Why Engage? We can all change a life – We can all change Archaeology!

We have all had a pivotal moment, or moments in our lives which have led us in a certain direction; for me, it was the tireless and patient mentor-ship of a group of archaeologists. I therefore, as founder of ArchaeologistsEngage am passionate about furthering engagement between archaeologists and our wider audience as I believe if we willingly descend from our Ivory Tower, we may be surprised how much can be achieved at ‘ground level’.

As a toddler, I was notorious, for digging in my parent’s garden and having found a small rusted tin of lead soldiers, the fact that ‘interesting things’ came out of the ground was confirmed in my young mind. However, this may have developed no further than a hobby, to be enjoyed on the weekends, if not for the Archaeology Field Unit, of University College London (UCL), at Bignor Roman Villa. http://www.bignorromanvilla.co.uk/index.asp The site comprises a large courtyard building, of complex sixty-five room plan, expanded over a period of time in the 3rd-4th centuries.

Emily's first find was this

Emily’s first find was a box of lead soldiers – in the back yard.

One August trip in 1992 coincided with the annual excavation by the UCL team, focussed at the time, to the east of the known excavated portion. The trenches were taped off but the visitors could talk to the archaeologists as they worked. I asked lots of questions of the site director, David Rudling and his staff and recognising more than average interest, they very kindly talked us through the finds. The site ran short training courses for interested members of the public, alongside their students and despite my young age, being eight years old, the archaeologists agreed to let me attend the next week, accompanied by a parent. In what I was to later learn was a pivotal moment in my life, I was taught the concept of stratigraphy, the importance of straight-sided sections, marking finds bags and drawing with a scale ruler. The archaeologists were patient and informative and never failed to pause and seriously answer a question….and believe me, there were many incessant questions!!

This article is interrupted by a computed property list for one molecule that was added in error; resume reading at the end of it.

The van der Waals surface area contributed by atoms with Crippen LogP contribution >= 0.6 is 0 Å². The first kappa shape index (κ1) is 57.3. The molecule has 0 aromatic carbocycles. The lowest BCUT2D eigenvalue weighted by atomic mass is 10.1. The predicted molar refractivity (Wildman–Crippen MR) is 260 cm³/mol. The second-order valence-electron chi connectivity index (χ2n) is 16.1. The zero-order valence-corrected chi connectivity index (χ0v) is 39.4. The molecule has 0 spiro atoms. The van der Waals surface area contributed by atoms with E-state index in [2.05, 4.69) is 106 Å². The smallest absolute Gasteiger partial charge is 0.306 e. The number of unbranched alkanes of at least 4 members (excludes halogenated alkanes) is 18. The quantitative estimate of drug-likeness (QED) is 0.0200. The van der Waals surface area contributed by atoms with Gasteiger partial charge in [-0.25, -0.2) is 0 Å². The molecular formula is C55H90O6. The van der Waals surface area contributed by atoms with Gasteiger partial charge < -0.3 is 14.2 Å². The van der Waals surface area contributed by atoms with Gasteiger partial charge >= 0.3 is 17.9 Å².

The site where Emily took her first trowel scratches.

Bignor Roman Villa: The site where Emily took her first trowel scratches.

To be surrounded by students, working professionals and the university academics I thrived and requested to return the next year. In fact, I attended the site every year for a week/two weeks in the Summer, on my own, parent’s long forgotten, until the excavations were wrapped up. I was always included in the lessons the student’s were given; taking levels, collecting core samples, dating of pottery. During this 6-7 year period, I was mentored constantly by an available member of staff, never patronised but included to the best of my ability and within what safety regulations would allow. David Rudling also took the time to talk through my stated desire to be a professional archaeologist, with my parents, advising on University departments and subject choices at GCSE and A-level. The engagement of David and his dedicated staff at the UCL Field Unit was vital preparation for my career. I understood ahead of my peers, the pitfalls of a profession of long hours and low pay, that archaeology is often as much the choice of a lifestyle, as it is a career. When applying to university, throughout my studies at Exeter and Reading, and in job interviews I have been able to draw on a depth of experience my peers couldn’t match and a confidence and determination in my chosen field, fostered in the trenches of a West Sussex field.